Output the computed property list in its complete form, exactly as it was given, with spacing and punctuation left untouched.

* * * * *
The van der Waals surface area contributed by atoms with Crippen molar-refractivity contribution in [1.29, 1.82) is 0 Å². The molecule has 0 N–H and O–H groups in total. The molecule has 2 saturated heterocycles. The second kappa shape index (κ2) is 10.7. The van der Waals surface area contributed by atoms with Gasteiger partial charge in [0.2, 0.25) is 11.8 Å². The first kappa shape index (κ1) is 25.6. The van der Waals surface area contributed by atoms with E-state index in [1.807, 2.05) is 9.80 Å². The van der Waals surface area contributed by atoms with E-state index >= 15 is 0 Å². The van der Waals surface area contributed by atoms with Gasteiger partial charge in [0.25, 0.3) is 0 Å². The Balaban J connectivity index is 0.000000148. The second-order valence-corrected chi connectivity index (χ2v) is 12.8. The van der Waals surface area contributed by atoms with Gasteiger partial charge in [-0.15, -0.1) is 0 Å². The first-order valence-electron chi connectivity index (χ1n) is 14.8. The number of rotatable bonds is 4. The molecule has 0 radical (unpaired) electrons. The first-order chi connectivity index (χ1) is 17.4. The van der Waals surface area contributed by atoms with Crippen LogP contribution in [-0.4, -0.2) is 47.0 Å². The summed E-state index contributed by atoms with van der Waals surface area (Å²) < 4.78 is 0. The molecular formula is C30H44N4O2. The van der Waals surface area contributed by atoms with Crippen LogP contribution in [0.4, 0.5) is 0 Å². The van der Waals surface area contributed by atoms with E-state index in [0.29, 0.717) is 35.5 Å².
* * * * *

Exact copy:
The van der Waals surface area contributed by atoms with Crippen molar-refractivity contribution in [1.29, 1.82) is 0 Å². The molecule has 0 N–H and O–H groups in total. The molecule has 2 saturated heterocycles. The second kappa shape index (κ2) is 10.7. The van der Waals surface area contributed by atoms with Gasteiger partial charge in [0.2, 0.25) is 11.8 Å². The first kappa shape index (κ1) is 25.6. The van der Waals surface area contributed by atoms with E-state index in [1.807, 2.05) is 9.80 Å². The van der Waals surface area contributed by atoms with E-state index >= 15 is 0 Å². The van der Waals surface area contributed by atoms with Gasteiger partial charge in [0.25, 0.3) is 0 Å². The Balaban J connectivity index is 0.000000148. The second-order valence-corrected chi connectivity index (χ2v) is 12.8. The van der Waals surface area contributed by atoms with Gasteiger partial charge in [-0.15, -0.1) is 0 Å². The first-order valence-electron chi connectivity index (χ1n) is 14.8. The number of rotatable bonds is 4. The molecule has 0 radical (unpaired) electrons. The first-order chi connectivity index (χ1) is 17.4. The van der Waals surface area contributed by atoms with Crippen LogP contribution in [-0.4, -0.2) is 47.0 Å². The summed E-state index contributed by atoms with van der Waals surface area (Å²) < 4.78 is 0. The molecular formula is C30H44N4O2. The van der Waals surface area contributed by atoms with Crippen LogP contribution in [0.4, 0.5) is 0 Å². The van der Waals surface area contributed by atoms with E-state index in [0.29, 0.717) is 35.5 Å².